Negotiators for the United Auto Workers union and General Motors broke off contract talks on Tuesday night and prepared to return to the bargaining table on Wednesday as the union cautioned it could be forced to set a deadline if progress stalled.
GM and UAW negotiators broke off their talks on Tuesday at around 9 p.m. ET and prepared to return to the bargaining table on Wednesday morning, a person familiar with the talks said.
UAW President Ron Gettelfinger and Vice President Cal Rapson, who are leading the union negotiations with GM, sent letters to their members on Monday that said the union had made progress, but several key issues remained unresolved, sources who have seen the letter told Reuters.
The letter was signed by Gettelfinger, Rapson and other members of the union's bargaining team, said the sources, who requested anonymity.
Since Monday, bargaining has shifted into a deliberative and slower-moving phase as both sides stepped away from the kind of round-the-clock sessions that the automakers and the union have used in the past to hasten a deal.
One person familiar with the talks said a resolution appeared several days away as of Tuesday. That marked a change in tone from Sunday when union local officials expressed hope that the two sides were on the verge of a tentative contract.
But a local UAW official said the talks were far more complicated this time around than they had been in past contract rounds. "The issues are so complex," said Eldon Renaud, president of UAW Local 2164 in Bowling Green, Kentucky, who receives intermittent updates. "They said it's
just the underbrush that's been taken care of, the main issues remain."
GM Chief Executive Rick Wagoner, who has been actively involved in negotiations, canceled an appearance on Tuesday in Washington, D.C., at a U.S. Commerce Department summit on competitiveness, a GM spokesman said.
The UAW agreed to extend its contract with GM on an hour-to-hour basis on Friday just as it was due to expire.
"Progress has been made in many areas, but there are still several major issues that must be resolved by the parties," UAW Local 1853 in Spring Hill, Tennessee, said in a taped message to members.
The outcome of the contract talks is seen as crucial to efforts by the three Detroit-based automakers -- GM , Ford Motor and Chrysler -- to recover from combined losses of $15 billion last year and sales difficulties that have driven their slice of the U.S. market below 50%.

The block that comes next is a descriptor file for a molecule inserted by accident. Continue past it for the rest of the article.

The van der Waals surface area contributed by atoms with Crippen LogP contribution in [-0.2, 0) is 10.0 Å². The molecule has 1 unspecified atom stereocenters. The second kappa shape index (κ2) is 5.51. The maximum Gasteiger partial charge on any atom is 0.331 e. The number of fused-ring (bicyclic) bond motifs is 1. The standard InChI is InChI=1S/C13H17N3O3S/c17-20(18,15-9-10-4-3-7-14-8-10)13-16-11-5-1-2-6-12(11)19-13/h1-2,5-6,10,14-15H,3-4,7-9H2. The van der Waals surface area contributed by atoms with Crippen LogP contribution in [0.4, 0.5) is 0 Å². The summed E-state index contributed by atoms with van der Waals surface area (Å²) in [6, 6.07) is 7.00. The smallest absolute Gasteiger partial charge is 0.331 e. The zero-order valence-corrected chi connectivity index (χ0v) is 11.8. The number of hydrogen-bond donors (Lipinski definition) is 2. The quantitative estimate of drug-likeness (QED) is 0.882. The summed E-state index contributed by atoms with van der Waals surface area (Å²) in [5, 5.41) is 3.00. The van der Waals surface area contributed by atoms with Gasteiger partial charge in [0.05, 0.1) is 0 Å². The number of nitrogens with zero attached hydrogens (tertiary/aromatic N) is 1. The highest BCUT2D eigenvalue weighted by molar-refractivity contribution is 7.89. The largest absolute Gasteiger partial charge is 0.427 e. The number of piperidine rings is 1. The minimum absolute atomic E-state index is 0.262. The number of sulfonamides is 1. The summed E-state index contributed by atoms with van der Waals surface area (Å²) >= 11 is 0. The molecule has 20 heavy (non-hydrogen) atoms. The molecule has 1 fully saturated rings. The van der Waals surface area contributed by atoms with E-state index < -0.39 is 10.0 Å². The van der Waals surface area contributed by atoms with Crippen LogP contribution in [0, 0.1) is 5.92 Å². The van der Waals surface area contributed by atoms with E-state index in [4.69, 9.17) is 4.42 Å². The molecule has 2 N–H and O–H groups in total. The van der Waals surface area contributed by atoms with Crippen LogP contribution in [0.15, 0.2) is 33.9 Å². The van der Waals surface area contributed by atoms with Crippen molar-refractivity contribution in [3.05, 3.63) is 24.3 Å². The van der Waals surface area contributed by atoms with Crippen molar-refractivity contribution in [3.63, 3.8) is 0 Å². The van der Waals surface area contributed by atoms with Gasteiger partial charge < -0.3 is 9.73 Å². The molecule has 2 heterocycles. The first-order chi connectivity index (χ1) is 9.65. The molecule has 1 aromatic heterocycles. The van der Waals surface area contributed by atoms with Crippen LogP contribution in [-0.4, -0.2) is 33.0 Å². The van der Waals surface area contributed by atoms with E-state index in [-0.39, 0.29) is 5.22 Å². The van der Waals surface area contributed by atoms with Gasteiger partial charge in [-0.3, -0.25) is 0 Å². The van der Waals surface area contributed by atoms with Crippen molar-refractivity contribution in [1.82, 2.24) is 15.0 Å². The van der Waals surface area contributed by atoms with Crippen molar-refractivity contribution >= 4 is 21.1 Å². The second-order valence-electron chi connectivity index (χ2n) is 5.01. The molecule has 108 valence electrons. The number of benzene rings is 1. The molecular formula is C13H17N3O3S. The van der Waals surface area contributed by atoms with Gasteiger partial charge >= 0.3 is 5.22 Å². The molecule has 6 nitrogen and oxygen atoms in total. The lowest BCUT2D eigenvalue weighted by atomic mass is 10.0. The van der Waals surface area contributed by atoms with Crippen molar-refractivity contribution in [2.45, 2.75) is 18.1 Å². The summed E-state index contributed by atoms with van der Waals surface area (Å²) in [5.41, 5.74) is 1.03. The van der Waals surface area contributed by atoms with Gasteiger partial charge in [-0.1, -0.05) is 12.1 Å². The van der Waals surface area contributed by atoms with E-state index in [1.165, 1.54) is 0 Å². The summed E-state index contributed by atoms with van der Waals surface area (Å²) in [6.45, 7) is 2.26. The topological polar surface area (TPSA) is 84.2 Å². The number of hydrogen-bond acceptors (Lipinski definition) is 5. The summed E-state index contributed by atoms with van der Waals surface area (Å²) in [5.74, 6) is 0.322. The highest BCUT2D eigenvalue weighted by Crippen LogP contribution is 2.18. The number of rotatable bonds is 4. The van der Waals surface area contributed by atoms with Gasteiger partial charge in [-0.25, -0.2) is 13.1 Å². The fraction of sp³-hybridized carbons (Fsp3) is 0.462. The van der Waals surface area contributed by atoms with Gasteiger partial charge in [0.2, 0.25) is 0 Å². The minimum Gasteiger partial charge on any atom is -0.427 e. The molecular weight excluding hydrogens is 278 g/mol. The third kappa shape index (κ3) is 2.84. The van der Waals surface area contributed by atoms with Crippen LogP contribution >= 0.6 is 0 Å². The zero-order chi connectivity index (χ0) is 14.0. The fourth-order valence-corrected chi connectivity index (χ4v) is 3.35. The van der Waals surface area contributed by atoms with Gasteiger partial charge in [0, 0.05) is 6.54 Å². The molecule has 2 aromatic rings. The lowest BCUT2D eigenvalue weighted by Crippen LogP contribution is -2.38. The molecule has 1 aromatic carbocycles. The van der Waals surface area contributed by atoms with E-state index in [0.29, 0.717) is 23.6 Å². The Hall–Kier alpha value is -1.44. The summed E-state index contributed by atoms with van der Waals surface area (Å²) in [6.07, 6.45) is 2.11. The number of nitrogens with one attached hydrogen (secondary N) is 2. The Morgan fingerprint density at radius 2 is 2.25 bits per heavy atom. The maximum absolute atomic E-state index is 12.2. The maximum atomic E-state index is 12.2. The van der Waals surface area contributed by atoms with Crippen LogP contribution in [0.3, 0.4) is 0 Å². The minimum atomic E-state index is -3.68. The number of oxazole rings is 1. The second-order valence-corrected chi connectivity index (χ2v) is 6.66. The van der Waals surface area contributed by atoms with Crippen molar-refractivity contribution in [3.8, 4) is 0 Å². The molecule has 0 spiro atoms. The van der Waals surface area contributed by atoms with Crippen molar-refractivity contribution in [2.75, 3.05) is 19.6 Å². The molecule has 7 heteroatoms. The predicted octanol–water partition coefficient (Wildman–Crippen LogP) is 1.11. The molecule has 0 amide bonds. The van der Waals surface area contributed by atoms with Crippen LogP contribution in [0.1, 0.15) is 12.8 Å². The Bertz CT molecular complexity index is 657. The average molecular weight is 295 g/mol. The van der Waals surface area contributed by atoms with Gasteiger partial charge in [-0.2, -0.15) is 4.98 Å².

"I really hope they take their time because there are so many issues that affect so many people. I'd like to see them not be too hasty," Renaud added.
That sentiment was echoed by other local UAW presidents on Tuesday, who were visiting the plants to brief members on the international's latest update on the talks.
Representatives from the UAW and GM declined to comment on the content of the private talks.
The union has indicated a willingness to agree to a cost-saving fund for health care and lower wages for new hires, but has insisted it needs job-security provisions in return, a person familiar with the union's stance said on Monday.
UAW's Rapson has told GM that without a commitment to maintain U.S. factory jobs by the top U.S. automaker, he will not be able to get other changes it is seeking ratified by the union's membership, the person said.
Any tentative pact would have to be ratified by a majority of GM's 73,000 union-represented workers.
GM, Ford and Chrysler said before talks began that they were seeking sweeping concessions from the UAW to close a cost gap with Toyota Motor they say amounts to more than $30 per hour for the average factory worker.
Goldman Sachs analyst Robert Barry said it appears likely that GM will get significant concessions out of the UAW talks.
"In particular, a deal to address GM's retiree health-care liability seems to be in the offing," Barry said in a note on clients on Tuesday.
The early stages of the labor talks focused on a plan to allow GM to cut billions of dollars in expenses for retiree health care by paying into a new UAW-aligned trust fund, according to people close to the talks.
Wall Street analysts have been optimistic GM would clinch a deal to slash health-care costs totaling $4.8 billion in 2006. GM's unfunded liability for such costs has been estimated at more than $50 billion.
GM and UAW had discussed how fully GM should be required to fund a special trust -- known as a voluntary employee beneficiary association, or VEBA -- in exchange for clearing that overhang from its balance sheet.